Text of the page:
United States & the struggle for Tamil Eelam
US Congress International Relations Subcommittee
for Asia and the Pacific -
U.S. Policy toward South Asia
14 June 2005
Whatever may be said, who ever may say it
- to determine the truth of it, is wisdom -
Statement of Christina Rocca, Assistant
Secretary of State for South Asian Affairs
Opening Statement Representative James A.
Leach, Chairman, Subcommittee on Asia and the Pacific
also Webcast Video
Statement of Christina
Assistant Secretary of State for South Asian Affairs (full
text in PDF)
Mr. Chairman and members of the Subcommittee, thank you for
inviting me to join you today to discuss the United States
relationship with South Asia. This is our first opportunity
since the start of the second Bush Administration to review
what has been accomplished in the past four years and
discuss our goals for the future.
We now have an exciting window of opportunity to work with
our partners in South Asia and make truly historic progress.
Our goal is to move forward firmly and irreversibly on paths
stability, democracy, moderation and prosperity.
President Bush came to office in 2001 recognizing the
growing importance of South Asia to the United States. He
directed that the United States build stronger relationships
with all of the countries in the region. This has been
accomplished; the United States now has very active and
productive relationships with every country in South Asia.
During his second Administration, the President has made
clear his intention that we build on these already strong
relationships and move to the next level. There are
significant challenges to overcome, but the
rewards – for South Asia and the United States –
definitely make the effort worthwhile.
As we pursue our
bilateral goals, our relationship with each South Asian
country stands on its own, and I will review these
relationships shortly. We also take a regional approach on
some issues, for example seeking to improve stability by
encouraging states to overcome their differences. Since
greater prosperity and
would buttress stability and moderation,
strong economic growth in South Asia
through greater intra-regional trade and cooperation in
areas such as energy. We are supportive of the efforts by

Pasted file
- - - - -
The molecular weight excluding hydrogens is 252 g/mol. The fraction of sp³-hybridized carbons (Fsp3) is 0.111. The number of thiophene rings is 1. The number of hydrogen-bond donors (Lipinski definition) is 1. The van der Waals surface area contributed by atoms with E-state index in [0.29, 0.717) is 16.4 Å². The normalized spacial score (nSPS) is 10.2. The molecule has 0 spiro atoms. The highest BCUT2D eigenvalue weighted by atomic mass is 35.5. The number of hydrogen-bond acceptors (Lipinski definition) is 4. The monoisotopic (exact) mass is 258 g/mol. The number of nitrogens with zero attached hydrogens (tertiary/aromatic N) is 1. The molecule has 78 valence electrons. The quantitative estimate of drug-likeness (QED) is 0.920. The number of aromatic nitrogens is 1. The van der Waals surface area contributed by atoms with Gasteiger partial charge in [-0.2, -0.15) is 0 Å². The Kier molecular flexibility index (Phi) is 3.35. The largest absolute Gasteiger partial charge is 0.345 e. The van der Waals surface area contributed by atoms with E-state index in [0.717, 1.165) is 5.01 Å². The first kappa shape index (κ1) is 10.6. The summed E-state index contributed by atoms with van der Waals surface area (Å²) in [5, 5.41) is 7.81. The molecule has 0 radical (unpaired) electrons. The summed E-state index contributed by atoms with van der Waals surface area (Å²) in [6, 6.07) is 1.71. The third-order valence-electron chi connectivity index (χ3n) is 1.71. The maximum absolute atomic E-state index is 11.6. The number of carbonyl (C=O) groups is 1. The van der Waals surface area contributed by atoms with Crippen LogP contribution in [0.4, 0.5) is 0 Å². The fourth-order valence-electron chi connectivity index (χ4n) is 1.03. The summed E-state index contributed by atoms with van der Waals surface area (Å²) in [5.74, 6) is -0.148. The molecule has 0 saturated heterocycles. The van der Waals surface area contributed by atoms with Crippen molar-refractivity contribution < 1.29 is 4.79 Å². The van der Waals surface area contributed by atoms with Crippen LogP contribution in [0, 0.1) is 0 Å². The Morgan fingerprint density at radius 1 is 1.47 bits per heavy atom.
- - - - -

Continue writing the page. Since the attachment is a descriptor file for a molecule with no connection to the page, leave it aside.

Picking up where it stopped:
the SAARC countries to establish the South Asian Free Trade
Area (SAFTA). We are providing assistance to these efforts
through a USAID funded high-level team of researchers who
are working with counterparts in the region to produce a
SAFTA study to support the process.
Stronger democratic institutions are a central goal for us
in South Asia. All South Asians are familiar with democracy,
and most have some degree of experience with it. But
democratic institutions are seriously challenged in parts of
the region. The United States is helping develop
democratic tools such as the rule of law,
independent media, grass roots activism,
good governance and transparency
through which these nations can address the fundamental
problems of extremism, security, and development. Their
success will bolster stability throughout the region.
Progress in South Asia will have
Our primary goal in Sri Lanka is to help that country end
more than a decade of bloody conflict between the government
and the Liberation Tigers of Tamil Eelam or LTTE. The United
States continues to support
Norway’s facilitation of a peace settlement in Sri
cease-fire of 2002 is holding, although violence is
ongoing and the peace process has stalled.
This is due in part to
divisions within the Sri Lankan government and the absence of trust
between the government and the LTTE, which continues to use assassinations
and suicide bombers, underscoring their character as an organization wedded
to terrorism and justifying their designation as a Foreign Terrorist
Recovery from last
December’s tsunami preempted the peace process as the
primary concern of both parties for the past several months.
With Norwegian assistance, the parties have been negotiating
an agreement to regulate the distribution of tsunami
a Joint Mechanism, is an opportunity to build trust
between the parties and is therefore an important
contribution to the peace process should it come to
fruition. President Kumaratunga has publicly committed
herself to signing the Joint Mechanism, but
she faces serious challenges from members of her government
who oppose the mechanism.
The United States firmly supports her plan to sign the Joint
Mechanism and remains prepared, along with other donors, to
help Sri Lanka address urgent post-conflict reconstruction
Mr. Chairman, as you can see, there are many challenges as
well as opportunities for the United States in South Asia.
There have been many positive developments recently,
particularly in India and Pakistan, which give us reason for
optimism. At the same time, there are areas of real concern,
such as Nepal. But I feel confident in saying that much of